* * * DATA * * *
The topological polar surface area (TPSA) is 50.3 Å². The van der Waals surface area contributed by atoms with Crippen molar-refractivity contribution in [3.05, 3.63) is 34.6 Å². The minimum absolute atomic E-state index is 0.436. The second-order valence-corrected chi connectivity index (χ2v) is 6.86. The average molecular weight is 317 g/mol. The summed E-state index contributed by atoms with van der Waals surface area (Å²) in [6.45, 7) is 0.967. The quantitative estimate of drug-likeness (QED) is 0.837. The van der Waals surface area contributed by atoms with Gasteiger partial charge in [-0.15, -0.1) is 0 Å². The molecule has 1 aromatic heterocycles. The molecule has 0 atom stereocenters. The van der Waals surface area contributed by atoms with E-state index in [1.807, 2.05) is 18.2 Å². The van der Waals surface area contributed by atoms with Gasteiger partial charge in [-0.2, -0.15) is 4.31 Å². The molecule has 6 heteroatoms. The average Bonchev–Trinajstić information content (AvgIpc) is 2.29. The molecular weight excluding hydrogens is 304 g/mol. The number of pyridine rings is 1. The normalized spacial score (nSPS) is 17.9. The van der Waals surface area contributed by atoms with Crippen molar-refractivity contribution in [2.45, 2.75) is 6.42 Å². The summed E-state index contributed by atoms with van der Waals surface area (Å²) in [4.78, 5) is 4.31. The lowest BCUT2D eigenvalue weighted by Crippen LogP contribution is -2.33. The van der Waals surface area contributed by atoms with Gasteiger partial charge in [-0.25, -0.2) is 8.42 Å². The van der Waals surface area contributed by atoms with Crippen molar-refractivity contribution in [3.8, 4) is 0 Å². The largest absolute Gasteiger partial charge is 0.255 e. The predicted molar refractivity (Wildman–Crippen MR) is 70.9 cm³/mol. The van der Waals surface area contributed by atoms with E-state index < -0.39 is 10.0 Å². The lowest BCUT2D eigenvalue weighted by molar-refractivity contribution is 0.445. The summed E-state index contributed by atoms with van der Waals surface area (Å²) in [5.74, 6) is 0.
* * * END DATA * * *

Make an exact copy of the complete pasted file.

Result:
The topological polar surface area (TPSA) is 50.3 Å². The van der Waals surface area contributed by atoms with Crippen molar-refractivity contribution in [3.05, 3.63) is 34.6 Å². The minimum absolute atomic E-state index is 0.436. The second-order valence-corrected chi connectivity index (χ2v) is 6.86. The average molecular weight is 317 g/mol. The summed E-state index contributed by atoms with van der Waals surface area (Å²) in [6.45, 7) is 0.967. The quantitative estimate of drug-likeness (QED) is 0.837. The van der Waals surface area contributed by atoms with Gasteiger partial charge in [-0.15, -0.1) is 0 Å². The molecule has 1 aromatic heterocycles. The molecule has 0 atom stereocenters. The van der Waals surface area contributed by atoms with E-state index in [1.807, 2.05) is 18.2 Å². The van der Waals surface area contributed by atoms with Gasteiger partial charge in [-0.2, -0.15) is 4.31 Å². The molecule has 6 heteroatoms. The average Bonchev–Trinajstić information content (AvgIpc) is 2.29. The molecular weight excluding hydrogens is 304 g/mol. The number of pyridine rings is 1. The normalized spacial score (nSPS) is 17.9. The van der Waals surface area contributed by atoms with Crippen molar-refractivity contribution in [2.45, 2.75) is 6.42 Å². The summed E-state index contributed by atoms with van der Waals surface area (Å²) in [4.78, 5) is 4.31. The lowest BCUT2D eigenvalue weighted by Crippen LogP contribution is -2.33. The van der Waals surface area contributed by atoms with Gasteiger partial charge in [-0.25, -0.2) is 8.42 Å². The van der Waals surface area contributed by atoms with Crippen molar-refractivity contribution in [3.8, 4) is 0 Å². The largest absolute Gasteiger partial charge is 0.255 e. The predicted molar refractivity (Wildman–Crippen MR) is 70.9 cm³/mol. The van der Waals surface area contributed by atoms with E-state index < -0.39 is 10.0 Å². The lowest BCUT2D eigenvalue weighted by molar-refractivity contribution is 0.445. The summed E-state index contributed by atoms with van der Waals surface area (Å²) in [5.74, 6) is 0.